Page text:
Tag Archives: Christopher Lambert

Our Lady of Lethal: An Interview with Cynthia Rothrock by Kent Hill

Cynthia Ann Christine Rothrock, is an American martial artist and actress who I first encountered in a little movie called Raging Thunder or No Retreat, No Surrender 2 (part of my beloved Seasonal Films Library). From there I followed her through the China O’Brian and Martial Law movies. It is fortuitous that she shares this triple martial arts action extravaganza with Don “The Dragon” Wilson; the pair having shared the screen in a number of Cynthia credits, including The Martial Arts Kid and its forthcoming sequel.

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Rothrock holds black belt rankings in seven styles of martial arts and was a high level competitor in martial arts before becoming an actress.

It was in her hometown in Northern California in 1983 where she was on the Ernie Reyes’ West Coast Martial Arts Demonstration Team. A Leading Asian Film production company, Golden Harvest, was searching, at this time, in Los Angeles for the next Bruce Lee. Rothrock’s forms and manoeuvres were observed at a demonstration by Golden Harvest and they signed a contract with Cynthia there and then. It was two years (1985) later that she made her first martial arts movie, Yes, Madam (or Police Assassins / In the Line of Duty Part 2) which also starred Michelle Yeoh. Proving to be a box office hit, Cynthia ended up staying in Hong Kong until 1988 doing seven films there.

Rothrock would go on to be one of a handful of western performers who achieved stardom in the Hong Kong film industry, before even achieving success in their own country. Producer Pierre David initiated Rothrock’s move to back to America, offering her a co-starring role with Chad McQueen in Martial Law, Rothrock’s first U.S. production. A ten year successful career in B-grade action movies would follow in movies such as: China O’Brien and China O’Brien 2, Guardian Angel, Honour & Glory, No Retreat, No Surrender 2 and Prince of the Sun amongst a roster of thirty films

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Rothrock appeared in the television film The Dukes of Hazzard: Reunion. She was also the inspiration for the video game character Sonya Blade from the game Mortal Kombat, though was given neither credit nor compensation. After the film Sci-Fighter, she retired from acting to teach martial arts at her studio in California. She made her comeback in 2012 with a role in the family film Santa’s Summer House, and in 2014, she starred in the action movie Mercenaries, (the all-female Expendables) alongside Kristanna Loken, Brigitte Nielsen, Vivica A. Fox and Zoë Bell directed by Chris Olen Ray.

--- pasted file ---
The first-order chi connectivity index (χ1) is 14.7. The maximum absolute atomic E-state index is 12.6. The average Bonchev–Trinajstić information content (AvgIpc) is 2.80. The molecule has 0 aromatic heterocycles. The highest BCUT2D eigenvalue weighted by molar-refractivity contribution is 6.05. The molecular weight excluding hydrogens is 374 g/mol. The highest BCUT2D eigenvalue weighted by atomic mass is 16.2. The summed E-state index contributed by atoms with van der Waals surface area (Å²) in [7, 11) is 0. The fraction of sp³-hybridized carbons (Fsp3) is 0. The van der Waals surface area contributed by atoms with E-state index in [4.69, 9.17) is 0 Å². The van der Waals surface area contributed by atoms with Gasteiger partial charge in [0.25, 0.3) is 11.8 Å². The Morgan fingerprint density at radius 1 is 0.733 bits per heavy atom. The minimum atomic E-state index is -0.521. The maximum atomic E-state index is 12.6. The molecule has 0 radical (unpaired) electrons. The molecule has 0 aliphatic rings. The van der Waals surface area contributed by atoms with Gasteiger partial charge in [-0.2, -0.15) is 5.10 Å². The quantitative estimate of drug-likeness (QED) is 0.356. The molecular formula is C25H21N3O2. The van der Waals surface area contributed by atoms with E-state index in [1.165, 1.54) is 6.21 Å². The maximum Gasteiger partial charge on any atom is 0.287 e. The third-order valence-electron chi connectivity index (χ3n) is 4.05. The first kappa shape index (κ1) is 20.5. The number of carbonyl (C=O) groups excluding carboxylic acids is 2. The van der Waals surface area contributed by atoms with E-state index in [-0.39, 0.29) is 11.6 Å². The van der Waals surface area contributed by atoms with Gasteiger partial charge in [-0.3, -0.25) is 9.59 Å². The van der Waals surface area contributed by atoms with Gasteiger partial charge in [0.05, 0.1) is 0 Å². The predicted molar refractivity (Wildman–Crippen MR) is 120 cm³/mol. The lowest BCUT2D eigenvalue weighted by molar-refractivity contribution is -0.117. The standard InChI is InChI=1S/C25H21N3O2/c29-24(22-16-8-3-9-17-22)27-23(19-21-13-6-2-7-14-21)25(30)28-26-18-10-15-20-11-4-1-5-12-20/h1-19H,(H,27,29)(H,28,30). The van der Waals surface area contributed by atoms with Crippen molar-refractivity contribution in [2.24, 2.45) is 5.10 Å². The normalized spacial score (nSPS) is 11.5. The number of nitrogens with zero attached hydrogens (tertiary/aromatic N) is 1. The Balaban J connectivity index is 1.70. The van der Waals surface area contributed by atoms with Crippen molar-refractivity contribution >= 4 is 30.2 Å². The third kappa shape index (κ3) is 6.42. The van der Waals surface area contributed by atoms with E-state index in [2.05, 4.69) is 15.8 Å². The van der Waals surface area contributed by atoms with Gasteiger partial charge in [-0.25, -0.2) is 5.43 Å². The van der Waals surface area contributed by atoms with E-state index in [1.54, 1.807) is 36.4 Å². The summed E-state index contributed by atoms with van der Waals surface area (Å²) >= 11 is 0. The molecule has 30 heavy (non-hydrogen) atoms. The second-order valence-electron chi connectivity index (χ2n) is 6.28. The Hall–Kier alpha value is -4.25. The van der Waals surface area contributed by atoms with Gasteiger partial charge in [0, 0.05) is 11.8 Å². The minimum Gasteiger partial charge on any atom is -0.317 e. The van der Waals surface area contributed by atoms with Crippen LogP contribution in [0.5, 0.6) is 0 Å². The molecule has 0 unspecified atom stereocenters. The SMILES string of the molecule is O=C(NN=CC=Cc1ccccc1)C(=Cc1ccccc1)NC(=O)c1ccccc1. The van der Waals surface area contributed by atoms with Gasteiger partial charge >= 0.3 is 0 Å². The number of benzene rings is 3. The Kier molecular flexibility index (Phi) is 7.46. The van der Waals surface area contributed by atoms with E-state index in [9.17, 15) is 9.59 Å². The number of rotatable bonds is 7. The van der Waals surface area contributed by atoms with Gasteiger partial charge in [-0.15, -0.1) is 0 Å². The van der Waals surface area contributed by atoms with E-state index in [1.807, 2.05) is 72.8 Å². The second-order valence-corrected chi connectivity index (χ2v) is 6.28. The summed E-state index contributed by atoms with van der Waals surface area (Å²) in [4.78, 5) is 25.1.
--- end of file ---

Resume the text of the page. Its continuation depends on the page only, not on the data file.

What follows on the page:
Like her contemporaries of the genre, Cynthia is still going strong, busy with slate of movies either in the works or beginning production. She is dynamic, fearsome and as I’m sure Cynthia will tell you herself . . . she isn’t too old to quit kicking ass yet.

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https://www.youtube.com/watch?v=C7DTnJSX0WQ

https://www.youtube.com/watch?v=uiE18U7to0M

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“I’m gonna do something far worse than kill you”: Remembering Ricochet with Russell Mulcahy by Kent Hill

Among the flurry of big action movies that graced our screens from the late 80’s and into the 90’s, it was easy to see how some lost their way to an audience. But thanks to video, these movies that did not enjoy a successful theatrical release were quickly rediscovered on VHS, and some might say because of it, they have endured long after they could have so easily vanished.

They say all a movie cheerfully needs is a man with a vision, and the talented former music video genius turned Hollywood go-to guy for stunning visuals and artful storytelling was looking for exactly that – another story to tell. Russell Mulcahy had made a name for himself long before he directed a little movie called Highlander, but he had just come off of an unpleasant experience directing that film’s sequel when the script for an action/thriller, Ricochet, came across his desk.

The film was being produced by the legendary, machine gun-mouthed Joel Silver and was fixed by the man, Steven E. de Souza, who would eventually pen Die Hard. It would be headlined by the talented John Lithgow and future Academy Award winner Denzel Washington.

Washington plays Nick Styles, a cop on the L.A.P.D. At a carnival, criminal Earl Talbot (Lithgow) takes a hostage after a botched drug deal. Styles and Blake confront each other, during which Blake is wounded by Styles and is  imprisoned. Seven years later, Blake escapes and begins to carry out his revenge against Styles, which centers predominantly around destroying his life and career.

It’s a fast-paced, fun ride as Lithgow turns Washington’s world upside down. It is also a film of excellent performances from the whole cast. Lithgow is such a delicious villain and the ever solid Washington exudes the charisma which would see his career skyrocket over the following years.